Quartern-loaf

Definitions

  • Chambers's Twentieth Century Dictionary
    • Quartern-loaf a loaf weighing, generally, four pounds
    • ***

Etymology

Chambers's Twentieth Century Dictionary
O. Fr.,—L. quartariusquartus, fourth.

Usage

In literature:

You are probably not aware that at bakers' shops in the poor quarters the price of the half-quartern loaf varies sometimes from week to week.
"New Grub Street" by George Gissing
That will be a sad drawback from the delights of a two-shilling quartern-loaf.
"The Mirror of Literature, Amusement, and Instruction, Vol. 12, Issue 326, August 9, 1828" by Various
Cut into eight half quarters a quartern loaf, two days old; it must be neither newer nor staler.
"Enquire Within Upon Everything" by Anonymous
At one period the quartern loaf had risen to 1s.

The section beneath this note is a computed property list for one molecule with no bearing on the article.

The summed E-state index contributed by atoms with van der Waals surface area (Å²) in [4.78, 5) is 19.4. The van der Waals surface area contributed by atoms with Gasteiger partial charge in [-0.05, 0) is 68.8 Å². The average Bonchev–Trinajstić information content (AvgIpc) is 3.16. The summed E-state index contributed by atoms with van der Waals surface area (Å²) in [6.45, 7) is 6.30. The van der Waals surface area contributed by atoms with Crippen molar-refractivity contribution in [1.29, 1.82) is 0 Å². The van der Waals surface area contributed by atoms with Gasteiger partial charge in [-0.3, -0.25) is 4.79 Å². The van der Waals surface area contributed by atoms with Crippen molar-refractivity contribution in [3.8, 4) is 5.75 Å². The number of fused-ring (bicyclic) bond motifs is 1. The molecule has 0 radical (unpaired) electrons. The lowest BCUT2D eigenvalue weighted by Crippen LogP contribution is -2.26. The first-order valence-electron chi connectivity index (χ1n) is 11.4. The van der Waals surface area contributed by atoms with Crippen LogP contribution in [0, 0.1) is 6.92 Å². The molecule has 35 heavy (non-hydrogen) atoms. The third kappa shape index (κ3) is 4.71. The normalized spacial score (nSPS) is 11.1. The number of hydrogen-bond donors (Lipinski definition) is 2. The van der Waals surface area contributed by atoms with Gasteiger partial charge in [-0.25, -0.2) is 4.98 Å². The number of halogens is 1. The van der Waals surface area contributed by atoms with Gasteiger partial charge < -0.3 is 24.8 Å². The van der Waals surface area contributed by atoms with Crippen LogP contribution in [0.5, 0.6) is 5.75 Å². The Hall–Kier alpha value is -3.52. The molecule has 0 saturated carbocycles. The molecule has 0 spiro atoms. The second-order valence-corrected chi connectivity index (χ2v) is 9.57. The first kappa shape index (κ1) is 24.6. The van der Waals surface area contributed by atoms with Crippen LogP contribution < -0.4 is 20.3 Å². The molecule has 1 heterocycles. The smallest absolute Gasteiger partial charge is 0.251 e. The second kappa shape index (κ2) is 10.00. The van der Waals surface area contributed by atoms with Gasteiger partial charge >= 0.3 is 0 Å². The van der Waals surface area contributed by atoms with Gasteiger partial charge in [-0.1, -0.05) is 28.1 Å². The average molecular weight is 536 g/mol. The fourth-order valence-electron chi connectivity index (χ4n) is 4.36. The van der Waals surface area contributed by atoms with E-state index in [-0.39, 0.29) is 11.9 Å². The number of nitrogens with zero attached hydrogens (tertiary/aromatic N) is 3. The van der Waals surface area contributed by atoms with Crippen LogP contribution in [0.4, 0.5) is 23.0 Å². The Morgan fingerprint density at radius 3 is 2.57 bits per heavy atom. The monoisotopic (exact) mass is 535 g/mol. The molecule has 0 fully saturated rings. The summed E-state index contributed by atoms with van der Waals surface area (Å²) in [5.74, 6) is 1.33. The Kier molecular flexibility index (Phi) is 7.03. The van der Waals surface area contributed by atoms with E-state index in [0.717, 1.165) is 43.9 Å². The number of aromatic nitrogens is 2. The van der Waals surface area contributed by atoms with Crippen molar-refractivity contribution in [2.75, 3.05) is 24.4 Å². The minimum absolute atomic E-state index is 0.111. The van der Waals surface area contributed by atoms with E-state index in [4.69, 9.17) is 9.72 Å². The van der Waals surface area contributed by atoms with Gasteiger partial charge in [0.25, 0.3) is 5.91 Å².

"Blackwood's Edinburgh Magazine, No. CCCXLII. Vol. LV. April, 1844" by Various
In November, 1799, the quartern loaf was sold in London, at 1s.
"Showell's Dictionary of Birmingham" by Thomas T. Harman and Walter Showell
Part of Jorrocks's half-quartern loaf was bartered with the captain of an East Indiaman for a slice of buffalo-beef.
"Jorrocks' Jaunts and Jollities" by Robert Smith Surtees
Yet in 1766 the quartern loaf in London was 1s.
"A Short History of English Agriculture" by W. H. R. Curtler
On this the sergeant ordered in breakfast for us, in the shape of a half-quartern loaf and two ounces of butter for every four recruits.
"Taking Tales" by W.H.G. Kingston
On March 5, 1801, the price of the quartern loaf stood as high as 1s.
"The Political History of England - Vol XI" by George Brodrick
Shop-windows were stoned that night in south and east London; but twenty-four hours later the price of the quartern loaf was 1s.
"The Message" by Alec John Dawson
***

In poetry:

When t' quartern loaf were raised to one and four,
We'd watter-brewis, swedes stown out o' t' field;
Farmers were t' landlords' jackals, an' us poor
Tewed in Egyptian bondage unrepealed.
"The Hungry Forties" by F W Moorman